The risk of iatrogenic Creutzfeldt-Jakob disease through medical and surgical procedures: Symposium: Prion diseases - Updated

Tsuyoshi Hamaguchi, Moeko Noguchi-Shinohara, Ichiro Nozaki, Yosikazu Nakamura, Takeshi Sato, Tetsuyuki Kitamoto, Hidehiro Mizusawa, Masahito Yamada

Research output: Contribution to journalArticlepeer-review

32 Citations (Scopus)


There have been more than 400 patients who contracted Creutzfeldt-Jakob disease (CJD) via a medical procedure, that is, through the use of neurosurgical instruments, intracerebral electroencephalographic electrodes (EEG), human pituitary hormone, dura mater grafts, corneal transplant, and blood transfusion. The number of new patients with iatrogenic CJD has decreased; however, cases of variant CJD that was transmitted via blood transfusion have been reported since 2004. Clearly, iatrogenic transmission of CJD remains a serious problem. Recently, we investigated medical procedures (any surgery, neurosurgery, ophthalmic surgery, and blood transfusion) performed on patients registered by the CJD Surveillance Committee in Japan during a recent 9-year period. In a case-control study comprising 753 sporadic CJD (sCJD) patients and 210 control subjects, we found no evidence that prion disease was transmitted via the investigated medical procedures before onset of sCJD. In a review of previously reported case-control studies, blood transfusion was never shown to be a significant risk factor for CJD; our study yielded the same result. Some case-control studies reported that surgery was a significant risk factor for sCJD. However, when surgical procedures were categorized by type of surgery, the results were conflicting, which suggests that there is little possibility of prion transmission via surgical procedures. In our study, 4.5% of sCJD patients underwent surgery after onset of sCJD, including neurosurgeries in 0.8% and ophthalmic surgeries in 1.9%. The fact that some patients underwent surgery, including neurosurgery, even after the onset of sCJD indicates that we cannot exclude the possibility of prion transmission via medical procedures. We must remain vigilant against prion diseases to reduce the risk of iatrogenesis.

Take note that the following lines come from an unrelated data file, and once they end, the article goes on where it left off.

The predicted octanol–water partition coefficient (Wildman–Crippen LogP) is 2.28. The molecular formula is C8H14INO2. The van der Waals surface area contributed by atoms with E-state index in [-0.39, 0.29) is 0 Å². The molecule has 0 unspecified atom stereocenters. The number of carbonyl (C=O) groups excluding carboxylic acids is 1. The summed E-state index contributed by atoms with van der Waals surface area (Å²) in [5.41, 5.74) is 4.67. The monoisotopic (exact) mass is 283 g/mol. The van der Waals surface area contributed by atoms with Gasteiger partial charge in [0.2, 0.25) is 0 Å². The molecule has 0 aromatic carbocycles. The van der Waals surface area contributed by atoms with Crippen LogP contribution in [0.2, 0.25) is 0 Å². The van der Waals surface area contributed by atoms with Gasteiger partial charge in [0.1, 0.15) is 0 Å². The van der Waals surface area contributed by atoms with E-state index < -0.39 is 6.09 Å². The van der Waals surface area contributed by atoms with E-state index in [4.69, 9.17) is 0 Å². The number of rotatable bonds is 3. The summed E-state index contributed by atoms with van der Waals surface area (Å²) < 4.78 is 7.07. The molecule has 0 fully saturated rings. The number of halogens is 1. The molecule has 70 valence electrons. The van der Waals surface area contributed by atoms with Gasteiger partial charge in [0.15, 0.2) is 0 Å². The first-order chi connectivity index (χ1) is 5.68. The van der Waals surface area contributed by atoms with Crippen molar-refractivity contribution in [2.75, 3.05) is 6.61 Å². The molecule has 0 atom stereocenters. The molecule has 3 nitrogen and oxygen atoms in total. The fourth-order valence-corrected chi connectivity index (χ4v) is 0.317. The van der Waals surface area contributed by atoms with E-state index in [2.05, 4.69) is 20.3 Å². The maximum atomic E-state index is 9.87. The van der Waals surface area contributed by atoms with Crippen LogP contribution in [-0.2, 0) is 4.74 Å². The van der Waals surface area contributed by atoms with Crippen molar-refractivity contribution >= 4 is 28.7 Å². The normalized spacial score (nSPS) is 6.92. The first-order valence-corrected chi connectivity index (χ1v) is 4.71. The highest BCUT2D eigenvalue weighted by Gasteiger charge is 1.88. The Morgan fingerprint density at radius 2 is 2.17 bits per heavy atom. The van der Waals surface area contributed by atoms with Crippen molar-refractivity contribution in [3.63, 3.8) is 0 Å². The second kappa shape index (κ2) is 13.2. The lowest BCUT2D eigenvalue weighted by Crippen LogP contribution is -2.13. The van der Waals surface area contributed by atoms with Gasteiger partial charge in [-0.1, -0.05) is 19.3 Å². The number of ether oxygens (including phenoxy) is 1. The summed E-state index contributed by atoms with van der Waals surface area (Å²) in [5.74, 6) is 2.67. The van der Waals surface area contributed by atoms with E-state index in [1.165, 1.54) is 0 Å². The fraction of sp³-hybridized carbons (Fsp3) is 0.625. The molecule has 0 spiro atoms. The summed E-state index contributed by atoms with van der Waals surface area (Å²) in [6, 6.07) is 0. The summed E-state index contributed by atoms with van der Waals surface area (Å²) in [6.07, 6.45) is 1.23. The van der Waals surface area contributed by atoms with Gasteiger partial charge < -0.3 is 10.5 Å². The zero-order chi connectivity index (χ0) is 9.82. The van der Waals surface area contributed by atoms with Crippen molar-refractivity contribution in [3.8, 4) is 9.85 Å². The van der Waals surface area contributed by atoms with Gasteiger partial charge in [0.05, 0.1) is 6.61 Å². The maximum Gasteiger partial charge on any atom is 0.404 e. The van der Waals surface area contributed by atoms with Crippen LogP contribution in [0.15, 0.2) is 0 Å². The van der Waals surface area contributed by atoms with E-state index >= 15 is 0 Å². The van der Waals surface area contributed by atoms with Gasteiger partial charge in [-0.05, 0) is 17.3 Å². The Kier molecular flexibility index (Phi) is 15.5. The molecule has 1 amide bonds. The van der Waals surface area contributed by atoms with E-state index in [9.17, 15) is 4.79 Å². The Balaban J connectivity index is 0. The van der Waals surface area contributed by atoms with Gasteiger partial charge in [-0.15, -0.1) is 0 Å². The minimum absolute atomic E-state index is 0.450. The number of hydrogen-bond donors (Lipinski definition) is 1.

Original languageEnglish
Pages (from-to)625-631
Number of pages7
Issue number5
Publication statusPublished - 2009 Oct


  • Blood transfusion
  • Creutzfeldt-Jakob disease
  • Medical procedure
  • Neurosurgery
  • Ophthalmic surgery
  • Prion
  • Surgery

ASJC Scopus subject areas

  • Pathology and Forensic Medicine
  • Clinical Neurology


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